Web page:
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FX Rates

As widely expected, the UK Supreme Court ruled that Parliament approval is needed to trigger Article 50 start the divorce proceedings with the EU. The Court decided by an 8-3 majority that a bill needs to be submitted to both chambers, but that the approval of the regional assemblies (e.g. Scotland, Northern Ireland) is not necessary.

A bill is more onerous than a motion in that not only are both chambers involved, but amendments can be added that further condition. This appears to be Labour’s strategy; not to oppose the triggering of Brexit, but ensure a larger role for parliament to ensure it is integral in the process.   Two elements that could work in favor of the government is the fact that it was not a unanimous decision and that the regional assemblies have not a role.  The former had been anticipated, though some reports suggested a 7-4 decision.  The latter had greater potential to disrupt May’s timetable given the recent collapse of the Northern Irish assembly.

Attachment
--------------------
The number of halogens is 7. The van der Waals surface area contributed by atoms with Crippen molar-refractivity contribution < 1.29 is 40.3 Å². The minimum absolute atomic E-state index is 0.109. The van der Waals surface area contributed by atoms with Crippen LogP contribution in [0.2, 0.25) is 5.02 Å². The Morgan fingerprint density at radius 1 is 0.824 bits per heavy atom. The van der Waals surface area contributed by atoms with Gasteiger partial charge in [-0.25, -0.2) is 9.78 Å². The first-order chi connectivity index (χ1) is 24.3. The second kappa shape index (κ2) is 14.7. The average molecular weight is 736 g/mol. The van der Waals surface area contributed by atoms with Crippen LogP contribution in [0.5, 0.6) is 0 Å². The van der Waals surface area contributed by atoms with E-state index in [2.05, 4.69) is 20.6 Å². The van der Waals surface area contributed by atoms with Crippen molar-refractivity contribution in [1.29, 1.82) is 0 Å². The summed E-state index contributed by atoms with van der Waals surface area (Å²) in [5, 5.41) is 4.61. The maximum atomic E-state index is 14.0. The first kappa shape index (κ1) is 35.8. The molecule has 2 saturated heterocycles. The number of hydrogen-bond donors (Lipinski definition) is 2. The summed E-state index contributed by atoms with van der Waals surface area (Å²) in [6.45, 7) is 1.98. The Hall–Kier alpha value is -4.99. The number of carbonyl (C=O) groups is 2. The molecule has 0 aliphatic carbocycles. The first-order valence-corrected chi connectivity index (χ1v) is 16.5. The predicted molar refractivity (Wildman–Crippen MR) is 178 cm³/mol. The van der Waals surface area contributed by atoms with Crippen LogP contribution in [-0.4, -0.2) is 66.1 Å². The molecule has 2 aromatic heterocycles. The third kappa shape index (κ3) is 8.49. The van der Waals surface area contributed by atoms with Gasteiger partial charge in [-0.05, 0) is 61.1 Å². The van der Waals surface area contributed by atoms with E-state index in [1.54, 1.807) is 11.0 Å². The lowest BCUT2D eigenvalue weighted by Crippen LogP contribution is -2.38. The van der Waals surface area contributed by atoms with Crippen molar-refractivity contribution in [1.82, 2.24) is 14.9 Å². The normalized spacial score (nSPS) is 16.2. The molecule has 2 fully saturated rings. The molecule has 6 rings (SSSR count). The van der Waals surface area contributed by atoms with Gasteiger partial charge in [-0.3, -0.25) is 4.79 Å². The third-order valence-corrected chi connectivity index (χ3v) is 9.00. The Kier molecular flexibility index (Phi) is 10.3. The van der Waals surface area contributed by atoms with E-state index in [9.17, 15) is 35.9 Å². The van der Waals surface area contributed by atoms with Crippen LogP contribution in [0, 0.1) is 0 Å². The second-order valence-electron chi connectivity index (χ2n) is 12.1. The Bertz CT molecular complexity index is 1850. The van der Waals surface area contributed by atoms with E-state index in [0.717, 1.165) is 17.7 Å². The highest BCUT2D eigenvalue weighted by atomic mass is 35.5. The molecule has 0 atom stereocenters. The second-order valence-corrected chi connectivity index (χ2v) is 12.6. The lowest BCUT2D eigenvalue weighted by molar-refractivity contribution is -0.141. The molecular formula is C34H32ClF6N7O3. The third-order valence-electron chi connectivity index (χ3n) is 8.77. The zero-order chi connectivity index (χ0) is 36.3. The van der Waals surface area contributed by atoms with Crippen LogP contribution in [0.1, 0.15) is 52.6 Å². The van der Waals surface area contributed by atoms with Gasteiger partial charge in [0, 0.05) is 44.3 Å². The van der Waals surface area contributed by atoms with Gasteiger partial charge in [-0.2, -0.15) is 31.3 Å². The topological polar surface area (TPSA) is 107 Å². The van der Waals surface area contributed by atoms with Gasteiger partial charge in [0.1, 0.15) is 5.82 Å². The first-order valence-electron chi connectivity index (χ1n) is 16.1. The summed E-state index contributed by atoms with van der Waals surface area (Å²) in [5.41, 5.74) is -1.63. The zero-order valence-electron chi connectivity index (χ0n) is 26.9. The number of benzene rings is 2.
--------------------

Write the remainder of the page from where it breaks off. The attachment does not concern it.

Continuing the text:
The issue now becomes parliamentary in nature in the sense that the government will craft a bill to minimize the scope for amendments, and which amendments are discussed and for how long. The Tories have a small majority in the House of Commons, and the challenge will be for an amendment to find sufficient support. Initially, at least, the Supreme Court ruling ought not to push back May’s end of a Q1 target for triggering Article 50

FX Daily Rates, January 24

FX Daily Rates, January 24

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Sterling fell from a little above $1.2500 to a little below $1.2440 on the news and recovered quickly.The low met the 38.2% retracement objective of the rally from the pre-weekend low, leaving our constructive outlook intact. Recall yesterday that sterling rallied from around $1.2380 to almost $1.2540. Important chart support is seen in the $1.2400-$1.2415 area, and a break of it would undermine our outlook.